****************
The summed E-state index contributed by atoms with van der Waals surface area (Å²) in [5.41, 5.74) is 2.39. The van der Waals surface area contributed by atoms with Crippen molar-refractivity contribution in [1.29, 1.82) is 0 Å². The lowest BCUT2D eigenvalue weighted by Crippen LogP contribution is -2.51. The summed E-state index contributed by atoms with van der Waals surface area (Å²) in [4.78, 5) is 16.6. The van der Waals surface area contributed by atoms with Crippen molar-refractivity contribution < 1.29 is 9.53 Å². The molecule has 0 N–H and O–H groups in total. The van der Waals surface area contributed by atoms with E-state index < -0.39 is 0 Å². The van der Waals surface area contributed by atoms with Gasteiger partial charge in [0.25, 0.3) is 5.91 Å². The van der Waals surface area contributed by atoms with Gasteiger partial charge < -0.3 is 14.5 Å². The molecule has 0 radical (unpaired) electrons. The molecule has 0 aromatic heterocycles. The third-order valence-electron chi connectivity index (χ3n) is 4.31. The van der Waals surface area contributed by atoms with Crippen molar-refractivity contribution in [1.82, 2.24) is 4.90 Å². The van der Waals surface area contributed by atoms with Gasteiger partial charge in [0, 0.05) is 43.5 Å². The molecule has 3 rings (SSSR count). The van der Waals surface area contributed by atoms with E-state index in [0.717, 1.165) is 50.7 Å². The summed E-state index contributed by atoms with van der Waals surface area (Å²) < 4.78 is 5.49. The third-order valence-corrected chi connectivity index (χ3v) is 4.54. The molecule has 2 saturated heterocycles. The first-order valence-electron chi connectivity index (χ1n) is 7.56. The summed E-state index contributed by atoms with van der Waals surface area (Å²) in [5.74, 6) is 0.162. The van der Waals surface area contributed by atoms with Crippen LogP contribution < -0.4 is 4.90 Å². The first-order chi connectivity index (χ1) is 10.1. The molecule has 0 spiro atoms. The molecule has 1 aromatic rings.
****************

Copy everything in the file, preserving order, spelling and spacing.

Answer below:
The summed E-state index contributed by atoms with van der Waals surface area (Å²) in [5.41, 5.74) is 2.39. The van der Waals surface area contributed by atoms with Crippen molar-refractivity contribution in [1.29, 1.82) is 0 Å². The lowest BCUT2D eigenvalue weighted by Crippen LogP contribution is -2.51. The summed E-state index contributed by atoms with van der Waals surface area (Å²) in [4.78, 5) is 16.6. The van der Waals surface area contributed by atoms with Crippen molar-refractivity contribution < 1.29 is 9.53 Å². The molecule has 0 N–H and O–H groups in total. The van der Waals surface area contributed by atoms with E-state index < -0.39 is 0 Å². The van der Waals surface area contributed by atoms with Gasteiger partial charge in [0.25, 0.3) is 5.91 Å². The van der Waals surface area contributed by atoms with Gasteiger partial charge < -0.3 is 14.5 Å². The molecule has 0 radical (unpaired) electrons. The molecule has 0 aromatic heterocycles. The third-order valence-electron chi connectivity index (χ3n) is 4.31. The van der Waals surface area contributed by atoms with Crippen molar-refractivity contribution in [1.82, 2.24) is 4.90 Å². The van der Waals surface area contributed by atoms with Gasteiger partial charge in [0, 0.05) is 43.5 Å². The molecule has 3 rings (SSSR count). The van der Waals surface area contributed by atoms with E-state index in [0.717, 1.165) is 50.7 Å². The summed E-state index contributed by atoms with van der Waals surface area (Å²) < 4.78 is 5.49. The third-order valence-corrected chi connectivity index (χ3v) is 4.54. The molecule has 2 saturated heterocycles. The first-order valence-electron chi connectivity index (χ1n) is 7.56. The summed E-state index contributed by atoms with van der Waals surface area (Å²) in [5.74, 6) is 0.162. The van der Waals surface area contributed by atoms with Crippen LogP contribution < -0.4 is 4.90 Å². The first-order chi connectivity index (χ1) is 10.1. The molecule has 0 spiro atoms. The molecule has 1 aromatic rings.